The War Chief has to take care of and look after all the land outside, look after the boundaries and their fences, and the Governor takes care of everything inside the village, family troubles and the way the people must behave. He has the same power as a white man’s judge or justice of the peace. He can fine the people if they don’t obey the rules, and everybody knows the rules for they are old rules.
Besides the Governor, there is the Council. The Council is made up of those who have been governors, lieutenant-governors, war chiefs and his lieutenants. If anything goes wrong, the Governor calls the Council together in his house to talk it over. Or if there is any important business of letter to talk over or a visit from somebody to do with the village affairs, he calls the Council together. The Council decides everything by a majority vote. After the Council decides questions, the Governor signs.
I told them that is the power of Self-Government.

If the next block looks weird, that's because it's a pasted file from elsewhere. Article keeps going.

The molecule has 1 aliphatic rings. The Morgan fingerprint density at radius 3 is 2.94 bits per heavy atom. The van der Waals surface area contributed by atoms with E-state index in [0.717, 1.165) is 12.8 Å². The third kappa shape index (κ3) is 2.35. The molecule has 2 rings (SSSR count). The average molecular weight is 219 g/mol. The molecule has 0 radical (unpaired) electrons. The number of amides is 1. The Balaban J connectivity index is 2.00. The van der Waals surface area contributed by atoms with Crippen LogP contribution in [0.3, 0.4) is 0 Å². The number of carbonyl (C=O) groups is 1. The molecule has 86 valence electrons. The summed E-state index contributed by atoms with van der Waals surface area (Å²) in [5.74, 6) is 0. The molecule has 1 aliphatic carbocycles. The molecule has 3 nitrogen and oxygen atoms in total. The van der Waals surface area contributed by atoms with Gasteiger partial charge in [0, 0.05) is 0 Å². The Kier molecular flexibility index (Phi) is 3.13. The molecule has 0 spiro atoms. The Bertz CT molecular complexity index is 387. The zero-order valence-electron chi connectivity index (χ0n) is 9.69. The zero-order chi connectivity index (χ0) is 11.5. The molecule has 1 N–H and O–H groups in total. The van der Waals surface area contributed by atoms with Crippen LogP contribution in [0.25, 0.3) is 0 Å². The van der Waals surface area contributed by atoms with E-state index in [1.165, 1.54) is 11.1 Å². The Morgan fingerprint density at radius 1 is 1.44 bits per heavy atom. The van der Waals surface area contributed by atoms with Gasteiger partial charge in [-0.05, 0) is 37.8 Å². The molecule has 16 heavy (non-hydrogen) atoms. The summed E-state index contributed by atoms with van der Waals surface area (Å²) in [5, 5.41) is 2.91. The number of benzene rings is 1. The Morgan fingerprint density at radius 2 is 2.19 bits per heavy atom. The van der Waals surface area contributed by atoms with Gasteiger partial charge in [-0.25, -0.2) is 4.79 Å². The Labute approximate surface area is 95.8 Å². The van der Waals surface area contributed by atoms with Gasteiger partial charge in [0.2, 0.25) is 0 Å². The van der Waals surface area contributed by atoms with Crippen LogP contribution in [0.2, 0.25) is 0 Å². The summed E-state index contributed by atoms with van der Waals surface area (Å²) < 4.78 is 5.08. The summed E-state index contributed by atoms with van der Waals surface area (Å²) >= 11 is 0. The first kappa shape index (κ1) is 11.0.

And I told them to look ahead and see that, maybe sometime, some Secretary of the Interior could allot Indian land to separate Indians and pretty soon they would have nothing, but if they decide to have Self-Government under the Wheeler-Howard Bill, they are safe, forever. To be safe, they have to be a community like we are and have rulers.
I told them how about twice a year we have All-Pueblo meetings at Santo Domingo where we talk over different business that effects us. Each Governor of a Pueblo sends two or three delegates of the best men to these All-Pueblo meetings. I told them they must do the same and have All Seven-Pueblo meetings, in Hopiland and send delegates from their seven villages to talk over things and know each other’s troubles. Also, they are entitled to their connection with the New Mexico tribes and can send delegates to the All-Pueblo council meetings there.